History of the Little River Inn Ensay

Starting as a small shanty serving grog in the 1840's, the Little River Inn, Ensay was first granted a liquor license in 1847. The Inn has held that license ever since, making it the oldest hotel in the East Gippsland and Omeo district.

Numblamunjie” is the traditional aboriginal name for the Ensay area, which means “blackfish place”.

Prior to 1920 the Little River Inn was burnt down 3 or 4 times. In 1922 the hotel was rebuilt on the current site, once known as Calcutta Corner, today called Johnston Street about 1 kilometre north of the Ensay town centre.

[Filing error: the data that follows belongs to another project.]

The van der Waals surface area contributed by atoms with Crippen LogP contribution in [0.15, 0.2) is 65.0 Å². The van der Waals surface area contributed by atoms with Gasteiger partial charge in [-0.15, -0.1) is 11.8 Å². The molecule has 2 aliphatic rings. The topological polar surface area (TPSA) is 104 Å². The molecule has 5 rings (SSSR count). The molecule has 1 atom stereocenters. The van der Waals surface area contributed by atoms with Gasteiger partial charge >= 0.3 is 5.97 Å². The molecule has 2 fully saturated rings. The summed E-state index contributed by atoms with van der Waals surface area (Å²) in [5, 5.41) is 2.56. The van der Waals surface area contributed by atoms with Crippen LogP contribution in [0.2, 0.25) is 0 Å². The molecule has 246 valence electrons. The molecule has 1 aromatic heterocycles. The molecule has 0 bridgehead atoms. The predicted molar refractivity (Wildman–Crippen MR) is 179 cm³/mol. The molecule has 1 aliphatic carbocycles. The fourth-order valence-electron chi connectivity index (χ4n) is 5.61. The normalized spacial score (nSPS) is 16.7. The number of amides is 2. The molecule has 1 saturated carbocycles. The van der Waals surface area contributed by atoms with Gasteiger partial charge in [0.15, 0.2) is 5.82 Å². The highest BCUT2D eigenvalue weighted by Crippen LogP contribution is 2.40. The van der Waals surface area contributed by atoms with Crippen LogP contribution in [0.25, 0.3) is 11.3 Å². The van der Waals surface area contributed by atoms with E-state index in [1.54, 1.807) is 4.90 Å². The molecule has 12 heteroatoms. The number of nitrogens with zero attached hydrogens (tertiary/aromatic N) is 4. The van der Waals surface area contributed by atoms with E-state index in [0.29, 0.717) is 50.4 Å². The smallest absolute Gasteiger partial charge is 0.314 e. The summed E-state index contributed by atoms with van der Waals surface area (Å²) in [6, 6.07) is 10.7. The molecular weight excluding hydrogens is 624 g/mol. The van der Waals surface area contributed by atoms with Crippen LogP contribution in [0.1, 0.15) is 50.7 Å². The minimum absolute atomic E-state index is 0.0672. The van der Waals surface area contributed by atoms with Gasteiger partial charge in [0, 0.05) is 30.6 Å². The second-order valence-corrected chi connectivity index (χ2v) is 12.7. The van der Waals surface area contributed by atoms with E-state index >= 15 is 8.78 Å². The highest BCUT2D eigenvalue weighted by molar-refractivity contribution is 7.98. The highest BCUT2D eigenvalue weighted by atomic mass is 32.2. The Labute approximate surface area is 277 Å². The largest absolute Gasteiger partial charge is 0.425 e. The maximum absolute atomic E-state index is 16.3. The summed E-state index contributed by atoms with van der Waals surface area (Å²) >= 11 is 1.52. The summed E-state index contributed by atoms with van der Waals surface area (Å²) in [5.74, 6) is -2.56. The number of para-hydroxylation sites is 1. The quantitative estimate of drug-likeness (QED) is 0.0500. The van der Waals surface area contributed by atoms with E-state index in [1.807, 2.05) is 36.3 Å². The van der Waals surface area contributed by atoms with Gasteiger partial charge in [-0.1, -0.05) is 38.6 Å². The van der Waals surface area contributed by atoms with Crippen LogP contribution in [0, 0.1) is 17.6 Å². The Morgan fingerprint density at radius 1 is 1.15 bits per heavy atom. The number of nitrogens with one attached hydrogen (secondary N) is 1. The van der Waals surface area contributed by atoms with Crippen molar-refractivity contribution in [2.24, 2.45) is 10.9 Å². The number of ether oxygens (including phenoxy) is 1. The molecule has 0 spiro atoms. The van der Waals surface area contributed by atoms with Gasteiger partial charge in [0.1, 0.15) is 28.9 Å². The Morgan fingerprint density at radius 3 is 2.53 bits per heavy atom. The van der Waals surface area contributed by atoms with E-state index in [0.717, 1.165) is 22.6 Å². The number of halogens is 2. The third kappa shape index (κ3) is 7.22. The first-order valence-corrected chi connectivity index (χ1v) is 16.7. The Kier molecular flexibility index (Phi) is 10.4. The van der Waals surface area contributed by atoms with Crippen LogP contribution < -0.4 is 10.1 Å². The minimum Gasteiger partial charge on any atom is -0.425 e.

The Little River, after which the Inn is named, is a small stream that runs behind the hotel.

The building is now over 90 years old and, although renovated at various times, the classic design with open verandas still maintains the original historic charm.

In 1892 another licensed establishment, the Ensay South Hotel, opened on the other side of town nearby the Tambo River and historical site where the district pioneer Angus McMillan first built a house in 1839. That hotel closed in 1961 and today the building is an art gallery.

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